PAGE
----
New Models to Study Thyroid Cancer Biology
The development of new cancer cell lines is a challenging task with a low success rate, even for more aggressive tumors, and the establishment of cell lines of thyroid origin appears to be a particularly challenging task. Compared to other tumor types, the number of thyroid cancer cell lines is relatively small. The reasons for this low success rate are unclear, but could be partly due to the overall less aggressive nature of these tumors. Of the 784 cancer cell lines in the SANGER database,1 which maintains data for cancer cell lines that are widely available to the scientific community, only 5 of these are thyroid. Similarly, other major databases, including GlaskoSmithKline (GSK), which contains genomic profiling data for >300 cancer cell lines2, and the Broad-Novartis Cancer Cell Encyclopedia, which has data for 1000 cell lines3, also only contain a handful of thyroid cancer cell lines. While we identified 23 unique thyroid cancer cell lines, many of these are not available in major repositories. The American Type Culture Collection (ATCC) contains one thyroid cancer cell line of medullary thyroid cancer (MTC) origin, while the German Collection of Microorganisms and Cell Cultures (DSMZ) and European Collection of Cell Cultures (ECACC) contain a handful of genetically unique human thyroid cancer cell lines. Thus, the development of new thyroid cancer cell lines genetically linked to the original tissue sample is needed to improve our understanding of thyroid cancer biology, and once these cell lines are developed, these cell lines should be made available to the scientific community through a repository in order to maintain quality control.
Recently, Marlow et al. (2010) reported the development and characterization of four new ATC cell lines, THJ-11T, THJ-16T, THJ-21T, and THJ-29T. Of importance, STR profiling showed that the newly developed cell lines are genetically unique and match their corresponding tissue samples (Marlow et al., 2010). These THJ cell lines represent the first panel of thyroid cancer cell lines that has been genetically linked to their corresponding tissue of origin, providing a critical new tool to accurately study ATC biology. Interesting, these cell lines exhibited similar patterns of chromosomal losses and gains compared to the original tumor tissue, as determined by array-based comparative genomic hybridization (CGH) analysis, suggesting that minimal genetic drift has occurred in culture (Marlow et al., 2010). The morphology of these cell lines was shown to be squamoid, spindle, giant, or a combination of these morphologies, similar to the original tumor samples (Marlow et al., 2010). Many of the common oncogenic alterations in ATC were also identified in these cell lines, including mutations in BRAF, TP53, RB, RAS, and PI3KCA (Marlow et al., 2010). Consistent with the ATC origin of these cell lines, rearrangements in RET/PTC and PAX-8/PPARγ were not identified. Oncogenic proteins, including β-catenin, cyclin D1, survivin, and Bcl2 were also evaluated and are expressed at varying levels in the different cell lines, providing new tools to study common oncogenic signaling pathways in thyroid cancer (Marlow et al., 2010). Thyroid-specific gene expression was also evaluated by RT-PCR in this panel of cell lines. Thyroglobulin (Tg), sodium iodide symporter (NIS), and Pax-8 expression was detected in all four cell lines, TTF-1 expression was detected in three of these cell lines, while none of these cell lines expressed thyroid peroxidase (TPO; Marlow et al., 2010). Although TSH receptor (TSHR) expression was detected in one cell line, TSHR was not correctly localized to the cell membrane. All four cell lines were also shown to be tumorigenic in nude mice (Marlow et al., 2010). Thus, the development and characterization of these new ATC cell lines, which appear to closely represent their tumor counterparts, will provide valuable models to study the heterogeneity of ATC biology, and will be important tools to test the efficacy of new therapies using in vivo preclinical models.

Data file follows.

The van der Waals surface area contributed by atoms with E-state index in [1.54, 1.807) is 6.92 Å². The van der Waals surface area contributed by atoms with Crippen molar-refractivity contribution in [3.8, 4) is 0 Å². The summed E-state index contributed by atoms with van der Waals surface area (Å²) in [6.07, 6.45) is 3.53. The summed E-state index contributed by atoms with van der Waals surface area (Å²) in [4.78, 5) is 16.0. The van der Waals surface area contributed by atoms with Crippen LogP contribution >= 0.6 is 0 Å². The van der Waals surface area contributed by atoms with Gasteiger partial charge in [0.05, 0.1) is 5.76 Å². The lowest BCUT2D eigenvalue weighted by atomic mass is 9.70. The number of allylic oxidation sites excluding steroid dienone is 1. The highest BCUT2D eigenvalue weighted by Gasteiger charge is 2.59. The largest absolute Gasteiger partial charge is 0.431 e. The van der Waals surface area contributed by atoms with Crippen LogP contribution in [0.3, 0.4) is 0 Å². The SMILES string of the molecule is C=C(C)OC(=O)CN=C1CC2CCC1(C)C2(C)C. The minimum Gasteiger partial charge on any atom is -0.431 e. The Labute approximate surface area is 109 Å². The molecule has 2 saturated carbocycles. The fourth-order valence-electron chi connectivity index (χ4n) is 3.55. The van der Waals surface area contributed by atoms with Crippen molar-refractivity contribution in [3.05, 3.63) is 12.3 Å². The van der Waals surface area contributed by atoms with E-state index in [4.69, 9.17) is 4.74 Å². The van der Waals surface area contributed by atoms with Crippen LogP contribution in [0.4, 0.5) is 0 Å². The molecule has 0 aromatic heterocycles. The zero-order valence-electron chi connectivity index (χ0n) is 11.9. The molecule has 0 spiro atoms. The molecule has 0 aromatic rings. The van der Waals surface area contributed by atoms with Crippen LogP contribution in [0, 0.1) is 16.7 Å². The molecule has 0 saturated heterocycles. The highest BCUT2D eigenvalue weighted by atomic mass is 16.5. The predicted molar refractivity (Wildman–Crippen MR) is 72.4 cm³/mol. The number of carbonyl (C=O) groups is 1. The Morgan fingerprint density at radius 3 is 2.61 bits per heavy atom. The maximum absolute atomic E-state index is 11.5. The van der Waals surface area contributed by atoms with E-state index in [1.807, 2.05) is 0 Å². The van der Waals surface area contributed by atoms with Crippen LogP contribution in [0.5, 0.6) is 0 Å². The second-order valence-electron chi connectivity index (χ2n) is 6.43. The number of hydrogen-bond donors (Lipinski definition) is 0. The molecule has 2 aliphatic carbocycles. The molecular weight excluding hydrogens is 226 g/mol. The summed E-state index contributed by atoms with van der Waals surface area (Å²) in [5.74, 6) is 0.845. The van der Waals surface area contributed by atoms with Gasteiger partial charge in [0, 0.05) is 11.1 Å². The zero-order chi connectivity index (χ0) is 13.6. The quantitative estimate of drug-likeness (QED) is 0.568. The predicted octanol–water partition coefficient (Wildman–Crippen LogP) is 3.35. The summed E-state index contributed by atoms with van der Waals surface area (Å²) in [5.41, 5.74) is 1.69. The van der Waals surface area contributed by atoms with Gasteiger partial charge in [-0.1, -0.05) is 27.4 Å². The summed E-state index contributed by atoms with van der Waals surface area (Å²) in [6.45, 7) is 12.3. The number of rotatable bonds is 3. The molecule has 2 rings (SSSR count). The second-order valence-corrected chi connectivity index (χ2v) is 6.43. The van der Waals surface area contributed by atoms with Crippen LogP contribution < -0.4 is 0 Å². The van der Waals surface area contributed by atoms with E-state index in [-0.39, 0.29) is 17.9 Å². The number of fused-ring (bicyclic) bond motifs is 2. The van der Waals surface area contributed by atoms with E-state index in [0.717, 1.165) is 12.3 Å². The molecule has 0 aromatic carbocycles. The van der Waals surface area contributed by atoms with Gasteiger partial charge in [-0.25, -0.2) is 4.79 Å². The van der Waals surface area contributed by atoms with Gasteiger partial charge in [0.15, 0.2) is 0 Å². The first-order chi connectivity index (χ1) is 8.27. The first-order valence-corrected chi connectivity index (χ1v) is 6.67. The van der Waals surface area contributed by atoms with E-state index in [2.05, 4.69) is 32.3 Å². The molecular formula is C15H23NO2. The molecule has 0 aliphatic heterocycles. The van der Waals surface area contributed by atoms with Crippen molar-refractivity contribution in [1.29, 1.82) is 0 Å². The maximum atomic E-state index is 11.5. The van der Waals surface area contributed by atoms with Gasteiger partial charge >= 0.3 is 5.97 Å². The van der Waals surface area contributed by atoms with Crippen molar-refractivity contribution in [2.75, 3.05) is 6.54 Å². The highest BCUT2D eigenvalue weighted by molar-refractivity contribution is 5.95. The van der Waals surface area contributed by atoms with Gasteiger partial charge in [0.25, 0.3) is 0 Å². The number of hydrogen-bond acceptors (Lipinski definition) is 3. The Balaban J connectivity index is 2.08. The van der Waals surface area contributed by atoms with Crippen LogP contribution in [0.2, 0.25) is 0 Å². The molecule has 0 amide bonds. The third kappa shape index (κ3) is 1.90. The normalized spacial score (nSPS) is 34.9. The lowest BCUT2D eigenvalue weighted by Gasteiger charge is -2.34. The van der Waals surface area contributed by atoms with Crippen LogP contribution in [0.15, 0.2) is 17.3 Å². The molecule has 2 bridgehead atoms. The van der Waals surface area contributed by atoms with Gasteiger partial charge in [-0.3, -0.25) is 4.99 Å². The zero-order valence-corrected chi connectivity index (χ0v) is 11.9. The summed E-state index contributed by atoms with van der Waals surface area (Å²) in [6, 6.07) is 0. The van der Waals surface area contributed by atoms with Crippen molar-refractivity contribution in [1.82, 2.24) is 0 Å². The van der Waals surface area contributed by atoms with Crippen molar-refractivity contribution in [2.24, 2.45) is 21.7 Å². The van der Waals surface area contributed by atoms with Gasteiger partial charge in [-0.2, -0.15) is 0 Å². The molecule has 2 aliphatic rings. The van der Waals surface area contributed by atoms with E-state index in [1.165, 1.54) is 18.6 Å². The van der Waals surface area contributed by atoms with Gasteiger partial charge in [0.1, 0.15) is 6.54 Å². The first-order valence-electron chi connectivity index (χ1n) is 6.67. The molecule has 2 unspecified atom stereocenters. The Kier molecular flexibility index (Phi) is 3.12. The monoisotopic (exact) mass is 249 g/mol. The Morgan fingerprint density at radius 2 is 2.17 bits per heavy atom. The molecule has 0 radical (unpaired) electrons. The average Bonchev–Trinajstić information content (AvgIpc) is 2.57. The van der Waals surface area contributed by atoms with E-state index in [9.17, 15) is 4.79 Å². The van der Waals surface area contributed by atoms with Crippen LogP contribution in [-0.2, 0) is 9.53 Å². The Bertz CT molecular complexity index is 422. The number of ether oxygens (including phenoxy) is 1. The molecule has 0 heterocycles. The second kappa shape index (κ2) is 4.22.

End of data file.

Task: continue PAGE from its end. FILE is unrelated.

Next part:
Another set of new thyroid cancer cell lines was recently developed from follicular thyroid tumors derived from genetically engineered mice expressing a loss-of-function Pten allele and an oncogenic Kras, which results in constitutive activation of the phosphatidylinostitol-OH kinase (PI3K) and MAPK pathways, a common event in advanced thyroid cancers (Miller et al., 2009; Dima et al., 2011). Unlike many immortalized cancer cell lines established from advanced tumors, these three mouse cell lines (T683, T691, and T826) were shown to have a relatively normal karyotype, with normal chromosome numbers, and only rearrangements in chromosome 4 for two of the cell lines (Dima et al., 2011). Common genetic alterations relevant to thyroid cancer were also tested. Two of the cell lines exhibited complete loss of the tumor suppressors, p16 and p19ARF, while p53 appeared to be functional (Dima et al., 2011). Consistent with a poorly differentiated phenotype, expression of genes important for thyroid differentiation and function, including Foxe1, Nkx2-1, Pax-8, Duox1/2, Nis, Pds, TG, Tpo, and Tshr, were absent (Dima et al., 2011). Due to constitutive activation of the PI3K and MAPK pathways in these cell lines, inhibition of these pathways with small molecule inhibitors was tested. As expected, inhibition of either pathway alone resulted in partial inhibition of growth, and dual inhibition of both the PI3K and MAPK pathways was more effective, similar to their results using primary cells derived from these tumors (Miller et al., 2009; Dima et al., 2011). Since PI3K can mediate activation of the glycolytic pathway in tumors, lactate production and glycolytic metabolism was also evaluated. Compared to normal thyrocytes, lactate production was higher and cell growth was blocked by a glycolysis inhibitor, suggesting that these FTC-derived cell lines have likely switched to a glycolytic mode, and that inhibition of glycolysis may be a potential new therapy for FTC (Dima et al., 2011). Finally, when implanted into immunocompetent mice, all three cell lines were shown to grow tumors and these mice developed lung metastases (Dima et al., 2011). Thus, these new cell lines represent important new tools to study the mechanisms of PI3K and MAPK signaling, and provide a new model to study FTC tumor growth and metastasis in an in vivo immunocompetent preclinical model (Dima et al., 2011).